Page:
While Alaska and Hawaii are the only two states in the U.S. that will be able to observe even a portion of the solar eclipse that is occurring in the South Pacific today, the solar event will be less than awe-inspiring for Alaskans as we will only be able to see the eclipse if we have a clear, unencumbered view of the south-southwest sky when it happens. The eclipse in South-Central Alaska will begin shortly after 5:30 pm and maximum extent will occur at 6:10 pm.
Viewers in western Alaska, particularly in communities along the Aleutian Chain, will be able to see the partial eclipse as the moon passes along the bottom portion of the sun, but, the further to the east Alaskans are, the less likely that it will be view-able. For instance, by the time the event reaches southeast Alaska, the sun will have already set, and the phenomena will be below the horizon. Cloud cover in south-central Alaska will also play a factor in viewing. The weather forecast is calling for cloud cover throughout most of the day.
However, Alaskans aboard Alaska Airlines Flight 870, leaving Anchorage for Hawaii will be able to observe the total eclipse as the jet makes its way to its destination, as the aircraft is scheduled to intercept the eclipse along its flight-path 695 miles north of Honolulu. Alaska Airlines delayed the scheduled flight 25 minutes to accommodate the umbraphiles among their passengers.[xyz-ihs snippet=”adsense-body-ad”]
Among those passengers scheduled to make the flight are semi-retired astronomer, Craig Small, he is aboard to view his 31st eclipse. Also aboard, will be Dan McGlaun, who will be viewing his 12th eclipse. Dan will be bringing an extra 200 pairs of special viewing glasses so that everyone aboard will be able to view the eclipse safely.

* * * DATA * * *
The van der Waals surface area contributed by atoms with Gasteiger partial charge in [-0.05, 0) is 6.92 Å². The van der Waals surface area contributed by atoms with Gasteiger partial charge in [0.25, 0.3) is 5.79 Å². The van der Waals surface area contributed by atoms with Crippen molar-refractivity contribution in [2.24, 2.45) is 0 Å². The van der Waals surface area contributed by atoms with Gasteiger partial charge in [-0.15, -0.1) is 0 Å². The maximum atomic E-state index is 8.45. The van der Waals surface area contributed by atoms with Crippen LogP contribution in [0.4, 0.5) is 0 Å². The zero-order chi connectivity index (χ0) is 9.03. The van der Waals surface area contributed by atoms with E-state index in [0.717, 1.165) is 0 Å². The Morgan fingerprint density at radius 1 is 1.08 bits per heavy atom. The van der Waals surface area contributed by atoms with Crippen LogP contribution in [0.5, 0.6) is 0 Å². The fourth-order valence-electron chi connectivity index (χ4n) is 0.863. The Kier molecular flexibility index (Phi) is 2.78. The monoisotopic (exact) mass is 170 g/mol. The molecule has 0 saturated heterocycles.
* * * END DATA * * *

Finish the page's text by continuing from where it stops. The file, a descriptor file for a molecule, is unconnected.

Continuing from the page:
Flying at 530 miles per hour at an altitude of 37,000 feet, the aircraft will be above any weather that may encumber the viewers on the ground. Alaska Airlines has worked extensively to make sure the timing and flight plan is precise for optimal viewing. The passengers aboard the flight will be the last people on the earth to see this total eclipse.
On the ground, the total eclipse occurs over parts of Indonesia and Micronesia. Many umbraphiles have traveled to those regions in order to view the event. But, Mother Nature may block their plans to see the celestial show as those areas are in the middle of monsoon season, and weather forecasts are calling for heavy cloud cover throughout the day.
You can watch Flight 870 as it makes its way to Hawaii on Flightaware.[xyz-ihs snippet=”Adversal-468×60″]